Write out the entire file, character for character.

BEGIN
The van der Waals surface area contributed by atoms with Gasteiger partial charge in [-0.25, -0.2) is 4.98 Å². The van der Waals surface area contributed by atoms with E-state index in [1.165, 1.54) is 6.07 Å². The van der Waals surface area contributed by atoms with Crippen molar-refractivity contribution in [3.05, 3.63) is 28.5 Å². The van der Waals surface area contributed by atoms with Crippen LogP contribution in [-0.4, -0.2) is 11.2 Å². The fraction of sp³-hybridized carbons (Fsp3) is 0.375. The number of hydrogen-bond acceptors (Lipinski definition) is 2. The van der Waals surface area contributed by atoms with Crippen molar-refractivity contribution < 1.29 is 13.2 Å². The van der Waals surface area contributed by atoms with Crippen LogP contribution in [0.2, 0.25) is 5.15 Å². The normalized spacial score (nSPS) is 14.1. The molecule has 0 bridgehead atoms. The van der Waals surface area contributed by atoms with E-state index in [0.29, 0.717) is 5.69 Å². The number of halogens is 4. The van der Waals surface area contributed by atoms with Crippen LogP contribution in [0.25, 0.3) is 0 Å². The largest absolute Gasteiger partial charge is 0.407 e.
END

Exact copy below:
The van der Waals surface area contributed by atoms with Gasteiger partial charge in [-0.25, -0.2) is 4.98 Å². The van der Waals surface area contributed by atoms with E-state index in [1.165, 1.54) is 6.07 Å². The van der Waals surface area contributed by atoms with Crippen molar-refractivity contribution in [3.05, 3.63) is 28.5 Å². The van der Waals surface area contributed by atoms with Crippen LogP contribution in [-0.4, -0.2) is 11.2 Å². The fraction of sp³-hybridized carbons (Fsp3) is 0.375. The number of hydrogen-bond acceptors (Lipinski definition) is 2. The van der Waals surface area contributed by atoms with Crippen molar-refractivity contribution < 1.29 is 13.2 Å². The van der Waals surface area contributed by atoms with Crippen LogP contribution in [0.2, 0.25) is 5.15 Å². The normalized spacial score (nSPS) is 14.1. The molecule has 0 bridgehead atoms. The van der Waals surface area contributed by atoms with E-state index in [0.29, 0.717) is 5.69 Å². The number of halogens is 4. The van der Waals surface area contributed by atoms with Crippen LogP contribution in [0.25, 0.3) is 0 Å². The largest absolute Gasteiger partial charge is 0.407 e.